HOME Forums Reply To: Replacement of fire alarm systems

Lukasz KasprzykLukasz Kasprzyk

Hello all,

I have had many discussions with our building department about same and/or similar topic. As we all know it is the building department’s discretion to interpret the code and expect an owner to meet the current/new building code or not. Most often (I was told) if components of a system, and in this case it is the fire alarm (which should be in compliance with Part 9 of the fire code), are being replaced part for part, panel for panel (even though the new panel may come with more options or zones), device for device and wiring for wiring; the building permit is taken-out/issued to perform such work due to the system being “existing” (or legal non-conforming) because the system was designed to an earlier version of the OBC or could even pre-date the first edition of OBC from 1975. This is because the “existing” fire alarm system is meant to perform basic function of detecting, activating via pull station and alarming the occupants of a fire condition and be just “audible” in the building and not necessarily where people sleep behind closed doors. So essentially the work consists of swapping old, deteriorating devices/wiring with new devices/wiring to maintain the system in operating condition so the alarms devices are still “audible” to provide some sort of an alarm such as ringing bells in public corridors as originally designed 20-30 years ago to also meet OFC Part 9 requirements (the law). In that case your local, neighbourhood qualified fire alarm contractor will perform such work and will be happy to apply for the building permit; work gets done, third party contractor verifies work to ULC-S537 and life goes on. This is because the work performed to the system is not to extend the fire alarm coverage to cover new portions of the building that were not part of the original design (so it doesn’t matter if the replacement is done in different time intervals, it is all just replacement work) no need to comply with new/current OBC. However if the system is being expended (new detectors/audible devices are being installed in part of the building that were not protected) such work is subject to compliance of the new OBC as designed by qualified designer/engineer {this is what I was told by our building department}.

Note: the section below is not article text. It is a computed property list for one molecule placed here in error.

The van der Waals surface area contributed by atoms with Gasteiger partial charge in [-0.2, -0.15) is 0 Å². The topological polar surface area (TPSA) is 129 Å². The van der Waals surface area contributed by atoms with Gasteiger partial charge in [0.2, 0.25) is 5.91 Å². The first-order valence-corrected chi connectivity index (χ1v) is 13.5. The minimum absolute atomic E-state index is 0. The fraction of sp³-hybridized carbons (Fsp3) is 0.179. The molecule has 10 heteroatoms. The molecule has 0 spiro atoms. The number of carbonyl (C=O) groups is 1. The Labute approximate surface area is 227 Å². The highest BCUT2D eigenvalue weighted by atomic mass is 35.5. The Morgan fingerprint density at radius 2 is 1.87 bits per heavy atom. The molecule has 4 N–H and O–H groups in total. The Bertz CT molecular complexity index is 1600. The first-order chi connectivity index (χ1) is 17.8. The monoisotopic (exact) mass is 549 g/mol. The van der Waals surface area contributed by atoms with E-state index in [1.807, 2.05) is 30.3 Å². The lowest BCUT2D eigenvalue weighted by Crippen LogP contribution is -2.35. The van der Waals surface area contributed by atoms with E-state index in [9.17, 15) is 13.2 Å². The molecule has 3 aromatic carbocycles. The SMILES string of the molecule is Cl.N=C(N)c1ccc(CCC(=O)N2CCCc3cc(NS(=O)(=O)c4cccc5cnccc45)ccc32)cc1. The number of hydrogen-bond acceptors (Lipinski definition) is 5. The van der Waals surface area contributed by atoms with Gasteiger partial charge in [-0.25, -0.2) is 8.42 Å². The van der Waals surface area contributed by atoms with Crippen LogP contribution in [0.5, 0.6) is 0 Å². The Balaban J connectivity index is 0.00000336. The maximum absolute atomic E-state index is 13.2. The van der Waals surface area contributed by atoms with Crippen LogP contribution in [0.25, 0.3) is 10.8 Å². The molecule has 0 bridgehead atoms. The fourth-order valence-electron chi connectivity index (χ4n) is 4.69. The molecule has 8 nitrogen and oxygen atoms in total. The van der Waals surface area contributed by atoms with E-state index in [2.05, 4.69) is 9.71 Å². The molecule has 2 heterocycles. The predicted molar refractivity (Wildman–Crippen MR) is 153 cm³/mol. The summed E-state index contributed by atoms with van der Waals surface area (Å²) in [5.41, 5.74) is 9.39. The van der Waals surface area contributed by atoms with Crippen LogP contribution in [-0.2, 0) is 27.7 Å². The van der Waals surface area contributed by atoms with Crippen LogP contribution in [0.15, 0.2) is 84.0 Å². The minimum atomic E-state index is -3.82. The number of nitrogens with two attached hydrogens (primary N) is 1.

Now, when it comes to the fire alarm audibility upgrade, one would think that since new audible devices and new wiring are installed in areas of the building not previously covered by those devices, such as every single residential suite, that the new OBC would be triggered for such work; well this is where this topic becomes complicated and it really boils down to how the building department (the AHJ) interprets/handles this application for system alteration/modification work, based on reasons for such work, examples:
#1. Building owner is served with an Order issued under FPPA 21.(1)(f) by an FD to upgrade the fire alarm audibility because the existing alarm levels are low and it is not audible enough to be heard in all areas of the building such as bedrooms.